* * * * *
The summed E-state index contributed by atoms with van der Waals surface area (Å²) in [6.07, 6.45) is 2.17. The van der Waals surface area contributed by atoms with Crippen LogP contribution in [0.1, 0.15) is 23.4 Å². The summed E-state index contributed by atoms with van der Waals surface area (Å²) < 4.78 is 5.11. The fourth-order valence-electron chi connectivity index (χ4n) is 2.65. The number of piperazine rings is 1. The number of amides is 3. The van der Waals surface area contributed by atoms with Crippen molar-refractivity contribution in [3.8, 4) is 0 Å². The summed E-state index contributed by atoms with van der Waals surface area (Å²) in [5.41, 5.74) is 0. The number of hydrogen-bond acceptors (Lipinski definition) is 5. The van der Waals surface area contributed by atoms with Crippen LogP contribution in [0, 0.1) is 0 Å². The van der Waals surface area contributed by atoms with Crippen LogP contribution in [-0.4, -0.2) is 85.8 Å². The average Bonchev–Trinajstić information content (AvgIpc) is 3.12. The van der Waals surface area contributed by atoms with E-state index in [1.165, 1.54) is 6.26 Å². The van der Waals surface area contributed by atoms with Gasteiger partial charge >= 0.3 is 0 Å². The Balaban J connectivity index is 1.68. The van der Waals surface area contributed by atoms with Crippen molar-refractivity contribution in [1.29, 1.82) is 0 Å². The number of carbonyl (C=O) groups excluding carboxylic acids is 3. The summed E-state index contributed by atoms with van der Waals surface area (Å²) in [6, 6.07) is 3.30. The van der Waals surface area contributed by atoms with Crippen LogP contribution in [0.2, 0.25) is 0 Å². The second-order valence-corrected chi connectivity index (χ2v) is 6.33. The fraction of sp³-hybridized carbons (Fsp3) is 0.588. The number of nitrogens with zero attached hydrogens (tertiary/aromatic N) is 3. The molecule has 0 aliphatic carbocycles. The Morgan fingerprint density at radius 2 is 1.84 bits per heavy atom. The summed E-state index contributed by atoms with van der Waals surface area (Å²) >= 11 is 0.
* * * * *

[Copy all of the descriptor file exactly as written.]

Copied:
The summed E-state index contributed by atoms with van der Waals surface area (Å²) in [6.07, 6.45) is 2.17. The van der Waals surface area contributed by atoms with Crippen LogP contribution in [0.1, 0.15) is 23.4 Å². The summed E-state index contributed by atoms with van der Waals surface area (Å²) < 4.78 is 5.11. The fourth-order valence-electron chi connectivity index (χ4n) is 2.65. The number of piperazine rings is 1. The number of amides is 3. The van der Waals surface area contributed by atoms with Crippen molar-refractivity contribution in [3.8, 4) is 0 Å². The summed E-state index contributed by atoms with van der Waals surface area (Å²) in [5.41, 5.74) is 0. The number of hydrogen-bond acceptors (Lipinski definition) is 5. The van der Waals surface area contributed by atoms with Crippen LogP contribution in [0, 0.1) is 0 Å². The van der Waals surface area contributed by atoms with Crippen LogP contribution in [-0.4, -0.2) is 85.8 Å². The average Bonchev–Trinajstić information content (AvgIpc) is 3.12. The van der Waals surface area contributed by atoms with E-state index in [1.165, 1.54) is 6.26 Å². The van der Waals surface area contributed by atoms with Gasteiger partial charge >= 0.3 is 0 Å². The Balaban J connectivity index is 1.68. The van der Waals surface area contributed by atoms with Crippen molar-refractivity contribution in [1.29, 1.82) is 0 Å². The number of carbonyl (C=O) groups excluding carboxylic acids is 3. The summed E-state index contributed by atoms with van der Waals surface area (Å²) in [6, 6.07) is 3.30. The van der Waals surface area contributed by atoms with Crippen LogP contribution in [0.2, 0.25) is 0 Å². The second-order valence-corrected chi connectivity index (χ2v) is 6.33. The fraction of sp³-hybridized carbons (Fsp3) is 0.588. The number of nitrogens with zero attached hydrogens (tertiary/aromatic N) is 3. The molecule has 0 aliphatic carbocycles. The Morgan fingerprint density at radius 2 is 1.84 bits per heavy atom. The summed E-state index contributed by atoms with van der Waals surface area (Å²) >= 11 is 0.